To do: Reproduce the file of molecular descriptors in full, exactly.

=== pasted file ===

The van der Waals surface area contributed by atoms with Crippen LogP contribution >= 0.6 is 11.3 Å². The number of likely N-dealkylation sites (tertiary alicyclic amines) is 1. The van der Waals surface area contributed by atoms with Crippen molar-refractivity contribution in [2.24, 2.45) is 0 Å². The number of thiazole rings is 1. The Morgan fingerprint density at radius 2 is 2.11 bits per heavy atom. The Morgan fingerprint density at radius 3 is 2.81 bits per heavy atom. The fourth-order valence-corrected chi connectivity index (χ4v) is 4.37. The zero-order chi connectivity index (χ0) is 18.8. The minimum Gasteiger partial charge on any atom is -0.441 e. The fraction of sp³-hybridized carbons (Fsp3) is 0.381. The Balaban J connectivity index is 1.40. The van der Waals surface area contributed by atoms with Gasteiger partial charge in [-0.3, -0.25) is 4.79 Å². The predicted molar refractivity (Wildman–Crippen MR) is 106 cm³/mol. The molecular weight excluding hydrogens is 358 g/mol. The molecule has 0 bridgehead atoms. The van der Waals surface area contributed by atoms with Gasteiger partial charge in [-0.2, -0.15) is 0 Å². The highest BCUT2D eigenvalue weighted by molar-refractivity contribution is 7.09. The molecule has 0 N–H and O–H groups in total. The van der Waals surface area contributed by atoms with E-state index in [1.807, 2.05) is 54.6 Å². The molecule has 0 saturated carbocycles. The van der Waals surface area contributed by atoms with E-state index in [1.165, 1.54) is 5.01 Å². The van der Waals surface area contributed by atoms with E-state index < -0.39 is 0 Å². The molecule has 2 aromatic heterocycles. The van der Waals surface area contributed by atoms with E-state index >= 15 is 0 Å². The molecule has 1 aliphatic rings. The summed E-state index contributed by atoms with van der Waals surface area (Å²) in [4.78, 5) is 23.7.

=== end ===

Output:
The van der Waals surface area contributed by atoms with Crippen LogP contribution >= 0.6 is 11.3 Å². The number of likely N-dealkylation sites (tertiary alicyclic amines) is 1. The van der Waals surface area contributed by atoms with Crippen molar-refractivity contribution in [2.24, 2.45) is 0 Å². The number of thiazole rings is 1. The Morgan fingerprint density at radius 2 is 2.11 bits per heavy atom. The Morgan fingerprint density at radius 3 is 2.81 bits per heavy atom. The fourth-order valence-corrected chi connectivity index (χ4v) is 4.37. The zero-order chi connectivity index (χ0) is 18.8. The minimum Gasteiger partial charge on any atom is -0.441 e. The fraction of sp³-hybridized carbons (Fsp3) is 0.381. The Balaban J connectivity index is 1.40. The van der Waals surface area contributed by atoms with Gasteiger partial charge in [-0.3, -0.25) is 4.79 Å². The predicted molar refractivity (Wildman–Crippen MR) is 106 cm³/mol. The molecular weight excluding hydrogens is 358 g/mol. The molecule has 0 bridgehead atoms. The van der Waals surface area contributed by atoms with Gasteiger partial charge in [-0.2, -0.15) is 0 Å². The highest BCUT2D eigenvalue weighted by molar-refractivity contribution is 7.09. The molecule has 0 N–H and O–H groups in total. The van der Waals surface area contributed by atoms with E-state index in [1.807, 2.05) is 54.6 Å². The molecule has 0 saturated carbocycles. The van der Waals surface area contributed by atoms with E-state index in [1.165, 1.54) is 5.01 Å². The van der Waals surface area contributed by atoms with E-state index < -0.39 is 0 Å². The molecule has 2 aromatic heterocycles. The van der Waals surface area contributed by atoms with E-state index >= 15 is 0 Å². The molecule has 1 aliphatic rings. The summed E-state index contributed by atoms with van der Waals surface area (Å²) in [4.78, 5) is 23.7.